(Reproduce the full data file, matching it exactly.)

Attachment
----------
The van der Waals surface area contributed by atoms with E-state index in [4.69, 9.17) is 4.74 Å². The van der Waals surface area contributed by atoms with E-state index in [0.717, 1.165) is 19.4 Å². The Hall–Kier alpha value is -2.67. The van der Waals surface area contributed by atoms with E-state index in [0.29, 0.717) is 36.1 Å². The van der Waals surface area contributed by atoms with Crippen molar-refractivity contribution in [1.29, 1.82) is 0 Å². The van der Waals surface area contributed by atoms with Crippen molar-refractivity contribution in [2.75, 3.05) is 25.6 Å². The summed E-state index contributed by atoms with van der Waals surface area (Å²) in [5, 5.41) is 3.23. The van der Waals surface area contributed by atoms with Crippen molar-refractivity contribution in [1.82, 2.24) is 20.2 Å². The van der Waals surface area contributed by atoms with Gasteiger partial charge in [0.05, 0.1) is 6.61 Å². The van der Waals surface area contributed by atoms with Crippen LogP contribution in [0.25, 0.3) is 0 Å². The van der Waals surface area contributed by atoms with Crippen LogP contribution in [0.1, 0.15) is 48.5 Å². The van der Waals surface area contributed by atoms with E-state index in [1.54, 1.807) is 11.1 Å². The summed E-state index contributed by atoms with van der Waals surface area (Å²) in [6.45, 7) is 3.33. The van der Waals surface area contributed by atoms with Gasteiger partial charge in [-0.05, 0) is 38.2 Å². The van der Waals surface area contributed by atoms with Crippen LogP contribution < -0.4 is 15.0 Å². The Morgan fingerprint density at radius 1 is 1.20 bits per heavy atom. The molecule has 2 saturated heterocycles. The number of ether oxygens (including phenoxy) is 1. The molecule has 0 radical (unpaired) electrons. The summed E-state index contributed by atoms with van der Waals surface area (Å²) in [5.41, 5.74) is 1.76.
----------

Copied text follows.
The van der Waals surface area contributed by atoms with E-state index in [4.69, 9.17) is 4.74 Å². The van der Waals surface area contributed by atoms with E-state index in [0.717, 1.165) is 19.4 Å². The Hall–Kier alpha value is -2.67. The van der Waals surface area contributed by atoms with E-state index in [0.29, 0.717) is 36.1 Å². The van der Waals surface area contributed by atoms with Crippen molar-refractivity contribution in [1.29, 1.82) is 0 Å². The van der Waals surface area contributed by atoms with Crippen molar-refractivity contribution in [2.75, 3.05) is 25.6 Å². The summed E-state index contributed by atoms with van der Waals surface area (Å²) in [5, 5.41) is 3.23. The van der Waals surface area contributed by atoms with Crippen molar-refractivity contribution in [1.82, 2.24) is 20.2 Å². The van der Waals surface area contributed by atoms with Gasteiger partial charge in [0.05, 0.1) is 6.61 Å². The van der Waals surface area contributed by atoms with Crippen LogP contribution in [0.25, 0.3) is 0 Å². The van der Waals surface area contributed by atoms with Crippen LogP contribution in [0.1, 0.15) is 48.5 Å². The van der Waals surface area contributed by atoms with E-state index in [1.54, 1.807) is 11.1 Å². The summed E-state index contributed by atoms with van der Waals surface area (Å²) in [6.45, 7) is 3.33. The van der Waals surface area contributed by atoms with Gasteiger partial charge in [-0.05, 0) is 38.2 Å². The van der Waals surface area contributed by atoms with Crippen LogP contribution < -0.4 is 15.0 Å². The Morgan fingerprint density at radius 1 is 1.20 bits per heavy atom. The molecule has 2 saturated heterocycles. The number of ether oxygens (including phenoxy) is 1. The molecule has 0 radical (unpaired) electrons. The summed E-state index contributed by atoms with van der Waals surface area (Å²) in [5.41, 5.74) is 1.76.